Middle East

Imagine Volunteering at Feynan EcoLodge
Wednesday, January 26th, 2011

landscape jordan

A massive landscape awaits you

Calling all stressed out, blackburied, overdigitized, social network-a-holics…I’ve found the perfect career break for you!

Imagine a place you can go to simply have silence; perfect, peaceful silence. Imagine if there was absolutely no way for you to plug in…literally – there are no outlets. Imagine being surrounded by the soft glow of candlelight every night. Imagine seeing the milky way before you go to bed each night. Imagine interacting with some of the most generous and hospitable people the world has to offer. Imagine if you could help them; teach them; provide them a more secure future. Imagine hiking, mountain biking, and seeing remnants of ancient civilizations in your free time. Imagine eating scrumptious vegetarian meals prepared by a cooking staff. Imagine reading books by the fireside every night and interacting with travelers from around the world. Imagine how great this would look as part of your career break or sabbatical. But most importantly, imagine how good you’d feel if this was your life for a month.

It’s a Fenyan cleanse for your over-worked and stressed mind, body, and soul.


Lighting the candles for the evening...a nightly event

Feynan Ecolodge lies in the Dana Biosphere Reserve, the largest reserve in Jordan covering over 300km of land. Dana is an area of tremendous variety in terms of wildlife, geology and landscape. It is the only reserve in Jordan that encompasses the four different bio-geographical zones of the country: Mediterranean, Irano-Turanian, Saharo-Arabian and Sudanian. The lodge itself is tucked away in a valley surrounded by brown and orange mountains on all sides. You can’t simply drive there, you can get as far as the reception center at a very small village in the desert and then a local Bedouin guide will bring you the rest of the way on a rough dirt road to the remote location.

You will immediately notice all of the Bedouin tents on your drive to the to the lodge. You’ll also drive by camels, goats, children waving frantically, a small mosque, and a large white school. This is a functioning Bedouin community you are entering and they were here long before the Ecolodge showed up. By volunteering here, this Bedouin community becomes your community.


Photo Friday: The Treasury, Petra
Friday, January 21st, 2011

The Treasury - Petra

This Photo Friday of The Treasury in Petra is from Sherry Ott, who is volunteering in Jordan this month with GeoVisions.

Even though I’m in Jordan volunteering, the country is small and planning getaways to sight-see is quite simple. When you have the opportunity to travel, you have those moments…the moments where the dream becomes a reality. I’ve seen images of the Treasury in Petra many times, but I felt like I had to pinch myself when I was really standing in front of the massive ancient structure. It feels unreal.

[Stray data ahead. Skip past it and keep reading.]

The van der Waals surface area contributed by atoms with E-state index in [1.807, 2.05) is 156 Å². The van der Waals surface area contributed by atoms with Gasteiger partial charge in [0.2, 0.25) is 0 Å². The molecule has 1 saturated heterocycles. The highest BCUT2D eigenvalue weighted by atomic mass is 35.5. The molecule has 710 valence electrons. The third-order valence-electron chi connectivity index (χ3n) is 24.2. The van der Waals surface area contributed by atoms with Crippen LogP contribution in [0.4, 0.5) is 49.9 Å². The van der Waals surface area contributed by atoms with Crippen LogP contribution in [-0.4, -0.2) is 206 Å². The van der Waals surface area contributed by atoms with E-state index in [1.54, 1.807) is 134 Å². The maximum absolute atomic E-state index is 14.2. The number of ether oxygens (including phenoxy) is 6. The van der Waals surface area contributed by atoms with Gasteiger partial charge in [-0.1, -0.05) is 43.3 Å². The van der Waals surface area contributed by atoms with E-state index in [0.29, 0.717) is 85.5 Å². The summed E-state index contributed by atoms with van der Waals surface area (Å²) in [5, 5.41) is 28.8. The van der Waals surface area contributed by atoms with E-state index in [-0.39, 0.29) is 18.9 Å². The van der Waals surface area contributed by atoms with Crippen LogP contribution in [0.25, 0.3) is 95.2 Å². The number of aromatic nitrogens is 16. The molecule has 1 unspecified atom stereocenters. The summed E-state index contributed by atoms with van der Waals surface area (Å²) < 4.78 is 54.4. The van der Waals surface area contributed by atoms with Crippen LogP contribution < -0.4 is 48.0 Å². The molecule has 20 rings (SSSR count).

At moments like this I like to sit down in a little secluded space, cross my legs and take it all in; let the reality sweep over me. The reality of Petra rushed through me like a tidal wave everywhere I looked. Massive, colorful, and…real.

What are some of your dream to reality moments?

In addition to her Volunteer Chronicles on Briefcase to Backpck, Sherry gets more in depth on her personal blog, OttsWorld. Check out updates from this week:

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Volunteer Chronicles: Settling In
Wednesday, January 12th, 2011

Fuheis Jordan

My host family home in the distance

I’ve volunteered numerous times, and not once have the experiences turned out to be what I was originally expecting! This isn’t due to false advertising; it’s due to my own expectations based on my own culture. The only thing the remains consistent in my volunteering experiences is that it never is as rigid, scheduled, and organized as I originally think they will be. My experience so far in Jordan with Conversation Corps certainly fits that statement.

It’s funny how we read volunteering brochures and paint the images in our mind of what we think it will be like based on our own culture.; after all, that’s all we know. Then we get there and realize that the experience is not exactly like what we thought it would be. Typically it’s less structured, and operates at a much slower pace than what we had imagined. In fact, volunteering constantly reminds me that my own American culture is rather uptight, impatient, and rigid.

The website about Conversation Corps talks about how in exchange for room and board you help your family with conversational English for 2 hrs a day, 5 days a week. When I see the words ‘help with conversation’, I immediately conjure up images of teaching, lesson plans, and organized learning process with a strategy and vision as to where you start and where you want to end up. To be prepared for this before I left the US I tried to put together a little strategy for how I would teach my family.


Career Break Guide Table of Contents

Meet Plan Go